Pat’s Product Review: Blackhawk’s Gideon Knife

I believe I first started writing about knives for Knives Illustrated magazine back around 1994. Since that time, I’ve probably had the opportunity to test literally thousands of knives, both fixed blade. folders, and out-the-front knives. Most knives I’ve tested are really pretty good blades. If something is junk, I just won’t waste my time writing about it because folks don’t want to read about junk! Once in a while, something new catches my eye, and I sit up and take notice, when it comes to knives.

Blackhawk Products caught my eye with their Gideon drop point fixed blade knife. I’ve designed several knives over the years, and they have all been fixed blade knives, of the survival or combat style, so I know a little something about designing a good knife. I have one sitting here on my desk that I co-designed with custom knife maker, Brian Wagner, at Okuden Knives – that we are attempting to do a collaboration with a big knife company, in order to get it into the hands of consumers at a reasonable price. We call it the OC-3 for lack of a better term, because it is our third collaboration together.
The Blackhawk Products Gideon is one of those smaller fixed blade knives that has perfectly flowing lines from the tip of the blade to the butt of the knife. It just seems to “sing” if you ask me – it feels great in the hand, and many people have handled my sample. I think the first thing that catches your eye on the Gideon is the handle design, it’s made out of G-10 and this is some seriously tough material – almost indestructible. However, it’s not just the material itself, it’s the curve of the handle and the sculpted design that catches the eye, that feels “oh-so-nice” when you hold it in your hand. There is also a somewhat pointed skull-crushing pommel on the end of the knife, with a lanyard hole in it.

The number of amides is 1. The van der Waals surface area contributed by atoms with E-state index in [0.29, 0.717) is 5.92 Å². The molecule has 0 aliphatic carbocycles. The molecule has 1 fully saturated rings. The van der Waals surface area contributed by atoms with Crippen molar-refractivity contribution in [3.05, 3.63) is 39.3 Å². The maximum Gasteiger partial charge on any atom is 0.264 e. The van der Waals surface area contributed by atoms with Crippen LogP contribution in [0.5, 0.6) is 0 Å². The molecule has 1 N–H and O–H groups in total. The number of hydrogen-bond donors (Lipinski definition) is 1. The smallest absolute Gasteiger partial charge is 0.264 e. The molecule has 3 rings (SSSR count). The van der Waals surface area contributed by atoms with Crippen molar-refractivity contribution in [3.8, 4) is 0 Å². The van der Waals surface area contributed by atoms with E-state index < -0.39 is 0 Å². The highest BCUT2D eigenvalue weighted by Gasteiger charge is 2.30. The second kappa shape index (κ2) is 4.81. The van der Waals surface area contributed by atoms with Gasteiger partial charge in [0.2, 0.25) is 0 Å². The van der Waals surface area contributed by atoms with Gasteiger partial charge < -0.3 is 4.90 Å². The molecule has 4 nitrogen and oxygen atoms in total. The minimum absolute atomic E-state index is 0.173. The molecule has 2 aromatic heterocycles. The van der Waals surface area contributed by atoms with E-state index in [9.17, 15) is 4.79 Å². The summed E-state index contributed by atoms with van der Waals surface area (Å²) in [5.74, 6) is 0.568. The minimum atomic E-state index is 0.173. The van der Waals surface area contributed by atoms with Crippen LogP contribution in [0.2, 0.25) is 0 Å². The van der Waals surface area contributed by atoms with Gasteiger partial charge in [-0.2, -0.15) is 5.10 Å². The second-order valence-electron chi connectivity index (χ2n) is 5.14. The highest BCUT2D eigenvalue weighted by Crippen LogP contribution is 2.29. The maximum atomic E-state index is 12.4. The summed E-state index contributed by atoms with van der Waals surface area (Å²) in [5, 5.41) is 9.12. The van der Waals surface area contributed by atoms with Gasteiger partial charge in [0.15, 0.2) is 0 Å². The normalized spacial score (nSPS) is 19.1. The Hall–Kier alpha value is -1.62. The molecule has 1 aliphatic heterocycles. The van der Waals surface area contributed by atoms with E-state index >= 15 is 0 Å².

The blade material is AUS8A, one of my all-time favorite stainless steels for knives – it holds an edge a good long time, and its easy to re-sharpen as well, and pretty darn corrosion resistant . On top of it, this steel is one of the more affordable stainless steels on the market. Value! The 5-inch black Ti-Nitride coated blade design flows, and there are also two holes at the base of the blade for tethering the blade to a pole for use as a weapon or for spearing fish – I’ve done it before – not with this knife, with with others, and it’s a lot of fun spearing fish instead of just using a fishing pole. Something to think about in a wilderness survival situation. There is also an additional finger groove in front of the quillion that provides an additional grip area for choking-up on the blade for close up work, like in caping big game, and for more control when cutting. the overall length of the knife is 10.250-inches – and the knife is a total brute!
When dealing with a wilderness survival situation, where you aren’t able to get resupplied with gear, you want the toughest gear you can find, you can’t afford to have equipment failure in the field. The Gideon won’t let you down, this little knife is brutally strong and the blade is very thick – real thick! This is the proverbial sharpened crow bar, that we’ve all heard so much about. However, unlike some other “sharpened crow bars” the Gideon is very graceful in design and the way the knife feels and handles. If a knife doesn’t feel good or “right” in my hand, I won’t use it or carry it. There is also a slight upward rise on the top of the knife for placing your thumb for use in the fencing grip, too. An injection molded sheath, with Nylon and mounting plates set-up for PALS/MOLLE or in a drop leg platform helps you carry the Gideon.